The weight loss may be so gradual that it is not obvious. There are two basic ways to discover whether weight is being lost.
• Weigh the person on the same day once a week and keep a record of the weight and date (see sample sheet in Annex 4). For an average adult, serious weight loss is indicated by a 10 percent loss of body weight or 6-7 kg in one month. If a person does not have scales at home it might be possible to make an arrangement with a chemist, clinic or local health unit to weigh him or her.
• When clothes become loose and no longer fit properly.
If a person loses weight he or she needs to take action to increase weight to the normal level.

Weight is gained by eating more food, either by eating larger portions and/or eating meals more frequently, using a variety of foods as described in the previous chapter. Here are some suggestions for gaining weight:
• Eat more staple foods such as rice, maize, millet, sorghum, wheat, bread, potatoes, sweet potatoes, yams and bananas.
• Increase intake of beans, soy products, lentils, peas, groundnuts, peanut butter and seeds, such as sunflower and sesame.
• Include all forms of meat, poultry, fish and eggs as often as possible. Minced meat, chicken and fish are easier to digest. Offal (such as kidney and liver) can be the least expensive source.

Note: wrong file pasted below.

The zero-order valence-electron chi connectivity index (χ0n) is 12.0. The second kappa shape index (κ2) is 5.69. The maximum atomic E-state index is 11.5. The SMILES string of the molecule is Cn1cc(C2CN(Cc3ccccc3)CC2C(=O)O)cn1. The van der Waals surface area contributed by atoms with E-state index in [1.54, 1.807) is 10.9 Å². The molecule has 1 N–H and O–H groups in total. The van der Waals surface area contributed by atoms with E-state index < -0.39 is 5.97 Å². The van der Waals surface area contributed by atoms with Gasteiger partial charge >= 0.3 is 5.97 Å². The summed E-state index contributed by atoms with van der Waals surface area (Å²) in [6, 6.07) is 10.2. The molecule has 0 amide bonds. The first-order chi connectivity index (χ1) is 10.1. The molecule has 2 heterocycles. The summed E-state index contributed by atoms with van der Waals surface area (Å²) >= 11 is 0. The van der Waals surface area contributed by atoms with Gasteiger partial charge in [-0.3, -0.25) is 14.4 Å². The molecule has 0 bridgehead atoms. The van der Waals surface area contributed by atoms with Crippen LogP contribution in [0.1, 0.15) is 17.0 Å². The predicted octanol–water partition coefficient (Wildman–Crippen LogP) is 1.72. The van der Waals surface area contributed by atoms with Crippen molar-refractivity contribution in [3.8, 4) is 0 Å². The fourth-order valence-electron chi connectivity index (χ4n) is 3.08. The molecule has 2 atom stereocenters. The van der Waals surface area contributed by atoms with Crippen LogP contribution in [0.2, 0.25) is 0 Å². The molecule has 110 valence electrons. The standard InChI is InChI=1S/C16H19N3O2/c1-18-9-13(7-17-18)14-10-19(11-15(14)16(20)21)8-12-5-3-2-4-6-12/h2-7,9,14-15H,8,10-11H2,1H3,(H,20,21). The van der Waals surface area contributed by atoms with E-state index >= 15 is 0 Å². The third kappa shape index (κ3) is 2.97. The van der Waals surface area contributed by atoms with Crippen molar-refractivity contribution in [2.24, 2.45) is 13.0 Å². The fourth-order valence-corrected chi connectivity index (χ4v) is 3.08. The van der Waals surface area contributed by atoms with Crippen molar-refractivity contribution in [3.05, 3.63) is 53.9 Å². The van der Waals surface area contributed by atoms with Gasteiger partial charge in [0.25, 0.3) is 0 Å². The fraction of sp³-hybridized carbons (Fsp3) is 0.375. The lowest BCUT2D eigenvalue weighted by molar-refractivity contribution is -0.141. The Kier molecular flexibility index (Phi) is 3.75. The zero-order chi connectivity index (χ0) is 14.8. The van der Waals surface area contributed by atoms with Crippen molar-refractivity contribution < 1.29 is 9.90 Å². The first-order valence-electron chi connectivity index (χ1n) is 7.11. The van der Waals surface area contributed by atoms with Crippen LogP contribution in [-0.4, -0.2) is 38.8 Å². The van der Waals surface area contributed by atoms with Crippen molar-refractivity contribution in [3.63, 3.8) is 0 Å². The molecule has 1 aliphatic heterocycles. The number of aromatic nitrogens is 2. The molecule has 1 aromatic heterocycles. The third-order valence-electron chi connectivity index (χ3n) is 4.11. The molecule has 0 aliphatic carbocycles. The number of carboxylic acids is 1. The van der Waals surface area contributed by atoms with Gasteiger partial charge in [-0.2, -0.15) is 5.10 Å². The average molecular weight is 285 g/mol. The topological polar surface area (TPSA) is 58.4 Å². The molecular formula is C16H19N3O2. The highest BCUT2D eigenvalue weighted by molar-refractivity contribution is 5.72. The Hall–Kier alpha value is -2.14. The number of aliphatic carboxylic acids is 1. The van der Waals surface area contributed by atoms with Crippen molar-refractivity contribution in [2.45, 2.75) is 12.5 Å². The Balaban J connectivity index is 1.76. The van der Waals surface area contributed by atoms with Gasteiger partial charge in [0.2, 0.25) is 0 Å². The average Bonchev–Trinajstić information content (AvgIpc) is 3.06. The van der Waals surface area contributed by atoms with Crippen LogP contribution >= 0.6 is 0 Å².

• Eat snacks regularly between meals. Good snacks are nuts, seeds, fruit, yoghurt, carrots, cassava crisps, crab crisps and peanut butter sandwiches.
• Slowly increase the fat content of the food by using more fats and oils, as well as eating fatty foods - oilseeds such as groundnuts, soy and sesame, avocados and fatty meat. If problems with a high fat intake are experienced (especially diarrhoea), reduce the fat intake until the symptoms are over and then gradually increase it to a level that the body can tolerate.
• Introduce more dairy products such as full-cream milk, sour milk, buttermilk, yoghurt and cheese into the diet.
• Add dry milk powder to foods such as porridge, cereals, sauces and mashed potatoes. However, do not use coffee and tea whiteners, which do not have the same nutritional benefits as milk. Note that some people may find milk difficult to digest. It should be avoided if it causes cramps, a feeling of being full or skin rashes.
• Add sugar, honey, jam, syrup and other sweet products to the food.
• Make meals as attractive as possible.
• Recipes following these recommendations for gaining weight are provided in Annex 1.
Increasing the number of meals and snacks in a day. If poor appetite persists or the person is ill, it is a good idea to spread the food intake throughout the day. Snacks should be included in the daily meal plan.
• A snack is any nutritious food that is readily available and can be eaten without much preparation. Good snacks are nuts, seeds, fruit, yoghurt, carrots, cassava chips, crab chips and peanut butter sandwiches. With at least three meals a day and snacks in between, there is less likelihood of malnutrition or weight loss.
• If a person needs to stay in bed, food and water should be kept within easy reach.
• Carers should ensure that sick members of the family are given preference, fed more frequently and receive extra servings to maintain their weight and strength. Food should be served in an attractive way. Carers need to be kind, while frequently encouraging people to eat.